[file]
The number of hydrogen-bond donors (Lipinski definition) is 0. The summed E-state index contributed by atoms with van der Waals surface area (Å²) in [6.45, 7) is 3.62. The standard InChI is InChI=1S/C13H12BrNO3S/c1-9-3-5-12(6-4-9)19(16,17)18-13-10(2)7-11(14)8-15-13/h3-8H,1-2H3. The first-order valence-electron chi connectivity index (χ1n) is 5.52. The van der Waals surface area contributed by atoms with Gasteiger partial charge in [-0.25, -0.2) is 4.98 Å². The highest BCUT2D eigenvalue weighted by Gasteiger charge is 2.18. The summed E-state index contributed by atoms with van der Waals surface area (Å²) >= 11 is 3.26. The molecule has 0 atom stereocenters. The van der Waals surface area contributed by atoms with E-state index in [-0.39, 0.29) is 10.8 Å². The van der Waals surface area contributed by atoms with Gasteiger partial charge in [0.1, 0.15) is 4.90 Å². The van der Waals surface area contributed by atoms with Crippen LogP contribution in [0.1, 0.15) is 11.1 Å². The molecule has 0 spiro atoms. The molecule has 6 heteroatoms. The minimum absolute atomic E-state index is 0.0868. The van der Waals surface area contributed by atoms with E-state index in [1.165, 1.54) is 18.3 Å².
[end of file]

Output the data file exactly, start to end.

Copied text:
The number of hydrogen-bond donors (Lipinski definition) is 0. The summed E-state index contributed by atoms with van der Waals surface area (Å²) in [6.45, 7) is 3.62. The standard InChI is InChI=1S/C13H12BrNO3S/c1-9-3-5-12(6-4-9)19(16,17)18-13-10(2)7-11(14)8-15-13/h3-8H,1-2H3. The first-order valence-electron chi connectivity index (χ1n) is 5.52. The van der Waals surface area contributed by atoms with Gasteiger partial charge in [-0.25, -0.2) is 4.98 Å². The highest BCUT2D eigenvalue weighted by Gasteiger charge is 2.18. The summed E-state index contributed by atoms with van der Waals surface area (Å²) >= 11 is 3.26. The molecule has 0 atom stereocenters. The van der Waals surface area contributed by atoms with E-state index in [-0.39, 0.29) is 10.8 Å². The van der Waals surface area contributed by atoms with Gasteiger partial charge in [0.1, 0.15) is 4.90 Å². The van der Waals surface area contributed by atoms with Crippen LogP contribution in [0.1, 0.15) is 11.1 Å². The molecule has 0 spiro atoms. The molecule has 6 heteroatoms. The minimum absolute atomic E-state index is 0.0868. The van der Waals surface area contributed by atoms with E-state index in [1.165, 1.54) is 18.3 Å².